Having spent six years volunteering for Forgotten Felines of Sonoma County, I know a thing or two about feral cats. At least I thought I did.
Jingles was trapped in Healdsburg and brought into the shelter last year. Upon arrival he hissed and growled and showed every tell-tail sign of being feral. Still, I knew from experience that cats who’ve been stray for a while will act feral but then turn around and become “tame” again. So I placed him in ISO just in case he was carrying something contagious then, once I knew he wasn’t sick, brought him into my clinic to see what I could do.
For those who’ve never been to our shelter or seen a feral in a shelter, what we do with a feral cat is put them in a cat carrier (with door), place the carrier in a regular cat cage, put food, water and a litter box in the cage, then carefully remove the carrier door so the feral can come out of the carrier for food, water and their box. Most ferals won’t come out of the carrier until you leave the room. Some will hide behind the carrier then scoot in when they feel threatened (the carrier is their safe spot). Some won’t go back into the carrier, which is a problem because in order to clean the cage (everyday) we need the feral in the carrier so we can put the door on, take the carrier our of the cage, clean the cage, put the carrier back in the cage, then take the door off. If we need to physically get the feral into the carrier… well, I’ve got scars to prove how difficult that can be.
Anyway, back to Jingles.
For the first two weeks I couldn’t get more than a foot away from Jingle’s cat cage without him going ballistic. He was exhibiting feral characteristics that’d make other ferals jealous. But I respected his space and learned how close I could get each time I approached. I wanted to get just close enough where he wouldn’t feel threatened, but a little closer every time so eventually I could touch him (if ever possible). And after two weeks I still couldn’t get closer than a foot.
Then, about midway into the third week I noticed that I could get a little closer. By the fourth week I could stand right next to his cage. He wasn’t real happy with that, but he didn’t growl or hiss. His body language, however, told me that that was close enough.
I was encouraged that we were making progress. But weeks went by where I tried opening the cage door and he went ballistic every time. With some cats you can only get so close and that’s it. No more inching closer. The line has been drawn. And for the next month that line was opening the cage door.
Still, everyday I’d try. Hoping.
We were now three months into our “relationship” and there was still no progress being made. I decided that I’d give him one more week. If I couldn’t get past opening the cage door we’d declare him feral, get him fixed at Forgotten Felines, and release him into our newly created HAS feral colony. (Unlike other shelters, it’s my goal to release ferals, not euthanize them.)
Well, a week went by and the day came. I walked into my clinic. He was in his carrier. I looked squarely at him and said “This is your last chance for a cozy life in a nice, comfy home. If I were you I’d take it.” He just stared back. But something was different. His usual “I’m going to tear you to pieces if you get any closer” look in his eyes had changed to a “I’m just really scared.” I slowly and carefully opened the cage door and…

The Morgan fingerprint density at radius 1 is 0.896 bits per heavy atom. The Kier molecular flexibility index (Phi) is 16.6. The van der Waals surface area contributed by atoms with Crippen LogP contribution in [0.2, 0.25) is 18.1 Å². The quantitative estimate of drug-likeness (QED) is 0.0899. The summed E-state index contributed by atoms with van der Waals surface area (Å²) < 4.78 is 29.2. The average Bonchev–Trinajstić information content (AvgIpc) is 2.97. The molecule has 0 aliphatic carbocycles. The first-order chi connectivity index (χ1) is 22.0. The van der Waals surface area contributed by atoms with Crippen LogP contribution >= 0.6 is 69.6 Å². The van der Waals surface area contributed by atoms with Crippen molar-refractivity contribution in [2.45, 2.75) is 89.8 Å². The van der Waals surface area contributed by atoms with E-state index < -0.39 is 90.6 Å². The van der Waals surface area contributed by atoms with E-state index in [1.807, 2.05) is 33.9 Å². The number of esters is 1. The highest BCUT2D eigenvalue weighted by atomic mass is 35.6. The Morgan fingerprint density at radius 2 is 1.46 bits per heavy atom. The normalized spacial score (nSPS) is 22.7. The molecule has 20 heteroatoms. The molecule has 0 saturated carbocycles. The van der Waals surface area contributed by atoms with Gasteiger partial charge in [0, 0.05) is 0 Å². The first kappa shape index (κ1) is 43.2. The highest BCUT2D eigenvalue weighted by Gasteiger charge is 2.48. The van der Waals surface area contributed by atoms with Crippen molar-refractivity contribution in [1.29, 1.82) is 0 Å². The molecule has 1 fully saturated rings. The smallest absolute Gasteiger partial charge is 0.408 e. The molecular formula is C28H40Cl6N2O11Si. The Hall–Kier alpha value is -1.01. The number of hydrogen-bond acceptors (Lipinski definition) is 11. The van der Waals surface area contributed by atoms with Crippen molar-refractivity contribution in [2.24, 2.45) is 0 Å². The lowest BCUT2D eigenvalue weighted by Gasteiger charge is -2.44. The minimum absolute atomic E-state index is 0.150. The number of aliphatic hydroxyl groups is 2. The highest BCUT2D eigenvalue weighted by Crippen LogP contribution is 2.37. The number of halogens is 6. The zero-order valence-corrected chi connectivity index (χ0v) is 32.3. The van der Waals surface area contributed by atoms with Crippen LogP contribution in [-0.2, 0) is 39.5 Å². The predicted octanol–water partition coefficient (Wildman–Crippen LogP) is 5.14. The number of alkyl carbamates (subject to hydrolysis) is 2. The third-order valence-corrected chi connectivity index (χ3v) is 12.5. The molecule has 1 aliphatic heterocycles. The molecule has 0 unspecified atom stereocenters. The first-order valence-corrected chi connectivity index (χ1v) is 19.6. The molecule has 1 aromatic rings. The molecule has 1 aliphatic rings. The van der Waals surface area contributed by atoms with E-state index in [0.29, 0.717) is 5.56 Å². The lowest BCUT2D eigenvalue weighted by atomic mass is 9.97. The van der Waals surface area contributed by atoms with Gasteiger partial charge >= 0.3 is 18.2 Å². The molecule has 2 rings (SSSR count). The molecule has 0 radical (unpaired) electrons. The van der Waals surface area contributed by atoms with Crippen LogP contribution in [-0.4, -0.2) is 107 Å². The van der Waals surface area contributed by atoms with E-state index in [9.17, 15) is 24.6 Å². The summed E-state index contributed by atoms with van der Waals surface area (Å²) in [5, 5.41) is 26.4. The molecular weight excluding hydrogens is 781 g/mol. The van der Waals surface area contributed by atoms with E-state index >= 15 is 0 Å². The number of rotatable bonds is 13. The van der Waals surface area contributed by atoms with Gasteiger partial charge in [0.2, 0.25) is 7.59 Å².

Nothing. No growling. No hissing. No retreat. So I decided to give him another week.
And that went on for two more weeks. We played a little game where I’d open the cage, we’d stare at each other, I’d give him the “I’m friendly” cat eyes, he’d just stare back, then I’d close the cage. Then one morning I opened the cage door and he stuck his head out of the carrier, looked at me for a bit, and gave me the “I’m friendly” cat eyes back.
We traded eyes for a minute or two, then, with a little hesitation, he came forward and rubbed his face against my hand.
Do you ever have a moment when you forget to breath? Then realize you’re about to pass out? Well, that was my moment. But I didn’t want to scare him by taking a huge deep breath so I took rapid little breaths as quietly as I could. I swear if anyone would’ve seen this they’d have thought I was having a heart attack. Maybe I was.
For the next two months I worked with Jingles. Each day we made progress, inch by inch. I remember the first day that I could pet him without him retreating. I remember the first day that I could pick him up for a second or two. I remember the first day that I held him and he didn’t resist. I remember letting him out of his cage (permanently) to live with and play with the other “free-range” cats in my clinic. I remember him running up to me every morning I came to clinic trying to steal my attention away from the others.
But mostly, I remember the first day that I put him in our cat adoption room… and how happy/sad I felt: happy he had made so much progress and was such a wonderful cat now; sad because I knew that I’d miss him a lot when he was adopted.
And he was. Six months after he came into my clinic as a hissing, spitting feral, he left as one of the most lovable cats we’ve ever known. And to this day we still hear from his adopters just how wonderful he is, and that he’s the best cat the adopters have ever had.
Post Note: Like humans, animals get scared. It doesn’t mean they’re bad or angry or feral. It just means they’re scared. Giving them a safe, comfortable space in which to lose their inhibitions doesn’t always work. But it’s a really good start. So that’s where we start here at HAS. Every animal receives the appropriate time and attention to make sure that their true character shines through. If that character makes them adoptable, great. If not, we’ll exhaust all resources trying to modify that character and make them adoptable.